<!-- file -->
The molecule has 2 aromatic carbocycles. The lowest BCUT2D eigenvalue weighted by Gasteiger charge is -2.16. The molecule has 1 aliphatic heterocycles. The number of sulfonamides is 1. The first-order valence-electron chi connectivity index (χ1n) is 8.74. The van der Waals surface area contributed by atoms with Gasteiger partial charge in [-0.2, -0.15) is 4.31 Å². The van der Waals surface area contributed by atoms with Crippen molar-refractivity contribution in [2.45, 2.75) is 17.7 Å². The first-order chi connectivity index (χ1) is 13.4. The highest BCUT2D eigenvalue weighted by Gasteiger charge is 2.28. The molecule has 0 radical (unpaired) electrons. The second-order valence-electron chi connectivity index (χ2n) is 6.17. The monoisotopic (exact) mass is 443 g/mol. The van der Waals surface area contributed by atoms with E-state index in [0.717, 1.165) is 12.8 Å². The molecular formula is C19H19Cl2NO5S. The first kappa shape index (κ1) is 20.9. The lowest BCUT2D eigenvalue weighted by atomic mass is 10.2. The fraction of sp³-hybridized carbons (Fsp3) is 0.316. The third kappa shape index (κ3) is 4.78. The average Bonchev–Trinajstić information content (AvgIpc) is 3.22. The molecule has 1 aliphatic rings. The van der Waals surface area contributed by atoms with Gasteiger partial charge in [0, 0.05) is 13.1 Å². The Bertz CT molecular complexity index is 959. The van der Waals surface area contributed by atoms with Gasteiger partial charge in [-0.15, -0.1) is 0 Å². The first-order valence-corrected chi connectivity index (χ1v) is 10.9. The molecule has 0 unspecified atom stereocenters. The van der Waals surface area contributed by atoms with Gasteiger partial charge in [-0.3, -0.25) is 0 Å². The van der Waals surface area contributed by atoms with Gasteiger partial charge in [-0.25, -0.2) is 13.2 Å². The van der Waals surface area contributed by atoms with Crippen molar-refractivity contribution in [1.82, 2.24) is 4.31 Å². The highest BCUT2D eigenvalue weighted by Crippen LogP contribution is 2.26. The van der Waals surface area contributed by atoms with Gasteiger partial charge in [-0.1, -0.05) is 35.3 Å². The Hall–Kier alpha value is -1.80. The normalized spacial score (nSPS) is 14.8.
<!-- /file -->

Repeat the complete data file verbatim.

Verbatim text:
The molecule has 2 aromatic carbocycles. The lowest BCUT2D eigenvalue weighted by Gasteiger charge is -2.16. The molecule has 1 aliphatic heterocycles. The number of sulfonamides is 1. The first-order valence-electron chi connectivity index (χ1n) is 8.74. The van der Waals surface area contributed by atoms with Gasteiger partial charge in [-0.2, -0.15) is 4.31 Å². The van der Waals surface area contributed by atoms with Crippen molar-refractivity contribution in [2.45, 2.75) is 17.7 Å². The first-order chi connectivity index (χ1) is 13.4. The highest BCUT2D eigenvalue weighted by Gasteiger charge is 2.28. The molecule has 0 radical (unpaired) electrons. The second-order valence-electron chi connectivity index (χ2n) is 6.17. The monoisotopic (exact) mass is 443 g/mol. The van der Waals surface area contributed by atoms with E-state index in [0.717, 1.165) is 12.8 Å². The molecular formula is C19H19Cl2NO5S. The first kappa shape index (κ1) is 20.9. The lowest BCUT2D eigenvalue weighted by atomic mass is 10.2. The fraction of sp³-hybridized carbons (Fsp3) is 0.316. The third kappa shape index (κ3) is 4.78. The average Bonchev–Trinajstić information content (AvgIpc) is 3.22. The molecule has 1 aliphatic rings. The van der Waals surface area contributed by atoms with Gasteiger partial charge in [0, 0.05) is 13.1 Å². The Bertz CT molecular complexity index is 959. The van der Waals surface area contributed by atoms with Gasteiger partial charge in [-0.15, -0.1) is 0 Å². The first-order valence-corrected chi connectivity index (χ1v) is 10.9. The molecule has 0 unspecified atom stereocenters. The van der Waals surface area contributed by atoms with Gasteiger partial charge in [-0.3, -0.25) is 0 Å². The van der Waals surface area contributed by atoms with Gasteiger partial charge in [-0.25, -0.2) is 13.2 Å². The van der Waals surface area contributed by atoms with Crippen molar-refractivity contribution in [1.82, 2.24) is 4.31 Å². The highest BCUT2D eigenvalue weighted by Crippen LogP contribution is 2.26. The van der Waals surface area contributed by atoms with Gasteiger partial charge in [-0.1, -0.05) is 35.3 Å². The Hall–Kier alpha value is -1.80. The normalized spacial score (nSPS) is 14.8.